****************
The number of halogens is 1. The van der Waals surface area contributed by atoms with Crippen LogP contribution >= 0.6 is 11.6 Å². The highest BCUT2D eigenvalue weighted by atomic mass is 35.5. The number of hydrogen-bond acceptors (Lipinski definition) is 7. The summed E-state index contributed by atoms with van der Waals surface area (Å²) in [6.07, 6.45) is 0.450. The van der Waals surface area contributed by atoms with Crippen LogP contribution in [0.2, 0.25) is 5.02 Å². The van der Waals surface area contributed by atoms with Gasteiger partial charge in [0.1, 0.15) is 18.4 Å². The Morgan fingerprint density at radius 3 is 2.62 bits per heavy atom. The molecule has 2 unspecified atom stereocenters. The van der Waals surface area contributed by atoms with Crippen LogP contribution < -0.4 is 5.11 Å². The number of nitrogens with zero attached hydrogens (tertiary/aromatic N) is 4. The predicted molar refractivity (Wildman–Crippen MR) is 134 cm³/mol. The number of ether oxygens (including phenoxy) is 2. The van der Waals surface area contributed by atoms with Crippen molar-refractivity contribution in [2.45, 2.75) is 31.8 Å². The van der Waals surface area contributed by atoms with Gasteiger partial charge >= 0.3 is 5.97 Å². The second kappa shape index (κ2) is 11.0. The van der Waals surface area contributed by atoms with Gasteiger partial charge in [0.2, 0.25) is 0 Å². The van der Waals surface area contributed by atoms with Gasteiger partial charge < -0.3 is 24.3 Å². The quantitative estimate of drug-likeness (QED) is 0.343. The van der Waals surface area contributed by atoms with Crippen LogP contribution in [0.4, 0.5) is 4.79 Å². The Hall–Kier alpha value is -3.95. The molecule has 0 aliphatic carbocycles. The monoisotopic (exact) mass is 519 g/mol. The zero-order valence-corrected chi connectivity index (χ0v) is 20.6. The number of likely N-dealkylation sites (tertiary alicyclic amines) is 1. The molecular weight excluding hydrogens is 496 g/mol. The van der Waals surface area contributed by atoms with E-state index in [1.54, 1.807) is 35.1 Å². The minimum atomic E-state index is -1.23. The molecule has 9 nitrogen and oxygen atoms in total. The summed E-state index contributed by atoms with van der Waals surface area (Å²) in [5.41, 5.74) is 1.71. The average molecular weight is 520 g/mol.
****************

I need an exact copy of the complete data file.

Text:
The number of halogens is 1. The van der Waals surface area contributed by atoms with Crippen LogP contribution >= 0.6 is 11.6 Å². The highest BCUT2D eigenvalue weighted by atomic mass is 35.5. The number of hydrogen-bond acceptors (Lipinski definition) is 7. The summed E-state index contributed by atoms with van der Waals surface area (Å²) in [6.07, 6.45) is 0.450. The van der Waals surface area contributed by atoms with Crippen LogP contribution in [0.2, 0.25) is 5.02 Å². The van der Waals surface area contributed by atoms with Gasteiger partial charge in [0.1, 0.15) is 18.4 Å². The Morgan fingerprint density at radius 3 is 2.62 bits per heavy atom. The molecule has 2 unspecified atom stereocenters. The van der Waals surface area contributed by atoms with Crippen LogP contribution < -0.4 is 5.11 Å². The number of nitrogens with zero attached hydrogens (tertiary/aromatic N) is 4. The predicted molar refractivity (Wildman–Crippen MR) is 134 cm³/mol. The number of ether oxygens (including phenoxy) is 2. The van der Waals surface area contributed by atoms with Crippen molar-refractivity contribution in [2.45, 2.75) is 31.8 Å². The van der Waals surface area contributed by atoms with Gasteiger partial charge >= 0.3 is 5.97 Å². The second kappa shape index (κ2) is 11.0. The van der Waals surface area contributed by atoms with Gasteiger partial charge in [0.2, 0.25) is 0 Å². The van der Waals surface area contributed by atoms with Gasteiger partial charge < -0.3 is 24.3 Å². The quantitative estimate of drug-likeness (QED) is 0.343. The van der Waals surface area contributed by atoms with Crippen LogP contribution in [0.4, 0.5) is 4.79 Å². The Hall–Kier alpha value is -3.95. The molecule has 0 aliphatic carbocycles. The monoisotopic (exact) mass is 519 g/mol. The zero-order valence-corrected chi connectivity index (χ0v) is 20.6. The number of likely N-dealkylation sites (tertiary alicyclic amines) is 1. The molecular weight excluding hydrogens is 496 g/mol. The van der Waals surface area contributed by atoms with E-state index in [1.54, 1.807) is 35.1 Å². The minimum atomic E-state index is -1.23. The molecule has 9 nitrogen and oxygen atoms in total. The summed E-state index contributed by atoms with van der Waals surface area (Å²) in [5.41, 5.74) is 1.71. The average molecular weight is 520 g/mol.